Foundation Gift creates Endowed Microelectronics Professorship at University of Idaho
The University of Idaho announced today a $1 million gift from the Micron Foundation to establish an endowed professorship in the College of Engineering at the university. The University of Idaho, Micron, and the Micron Foundation met with industry leaders at an event earlier today to announce the first gift of its kind for the Foundation and the College of Engineering.
The Micron Endowed Professor in Microelectronics ensures the university attracts and retains its most talented and accomplished faculty. It enables these academic leaders to continue their career and pursue ongoing research efforts that contribute to the microelectronics field in many ways, from sparking a passion for related STEM research topics to ensuring STEM students have access to leading minds and education to help them launch successful careers.
An endowed professorship awards tenured faculty members who have notable achievements in research, teaching and outreach, and provides compensation and funds to support students, travel and other research costs. Earned interest on initial investment allow for the professorship to reside at the university in perpetuity. Dr. Fred Barlow, electrical engineering faculty member and Fellow of the International Microelectronics and Packaging Society, will receive the Micron professorship.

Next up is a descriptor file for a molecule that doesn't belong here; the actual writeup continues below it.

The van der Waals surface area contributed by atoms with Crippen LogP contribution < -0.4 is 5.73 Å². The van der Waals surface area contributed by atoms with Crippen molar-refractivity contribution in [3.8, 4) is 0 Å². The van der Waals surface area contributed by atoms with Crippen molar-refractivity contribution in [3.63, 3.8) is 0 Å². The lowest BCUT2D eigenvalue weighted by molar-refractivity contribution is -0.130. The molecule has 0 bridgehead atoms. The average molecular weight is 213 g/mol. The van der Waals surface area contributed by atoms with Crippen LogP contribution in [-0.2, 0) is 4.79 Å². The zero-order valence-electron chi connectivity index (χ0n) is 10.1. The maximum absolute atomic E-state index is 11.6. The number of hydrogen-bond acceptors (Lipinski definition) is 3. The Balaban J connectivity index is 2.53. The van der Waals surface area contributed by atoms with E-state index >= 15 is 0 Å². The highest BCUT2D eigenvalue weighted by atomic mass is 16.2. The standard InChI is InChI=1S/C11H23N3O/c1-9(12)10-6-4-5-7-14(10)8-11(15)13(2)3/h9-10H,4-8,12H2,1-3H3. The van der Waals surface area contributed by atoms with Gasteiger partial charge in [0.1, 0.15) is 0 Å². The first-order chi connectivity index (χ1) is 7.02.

The gift also supports the Next Generation Microelectronics (NGeM) Research Center in the College of Engineering, which will be led by the Micron Endowed Professor in Microelectronics. NGeM is a new interdisciplinary research center with faculty from electrical and computer engineering, mechanical engineering, materials engineering, computer science and mathematics. The mission of the center is to provide an environment for faculty and students to expand and develop the entire range of expertise associated with microelectronic chip design from applied mathematics to materials science and electronic packaging. NGeM’s strategic goal is to educate undergraduate and graduate students with the skills and knowledge needed by today’s industry, which makes the center’s relationship with Micron that more valuable.
Previously Micron and the Micron Foundation have invested in research grants with the University of Idaho regarding STEM education, from determining the benefits of early education and identifying opportunities where our state can improve.
Learn more about these initiatives and read the full release of the endowed professorship below:
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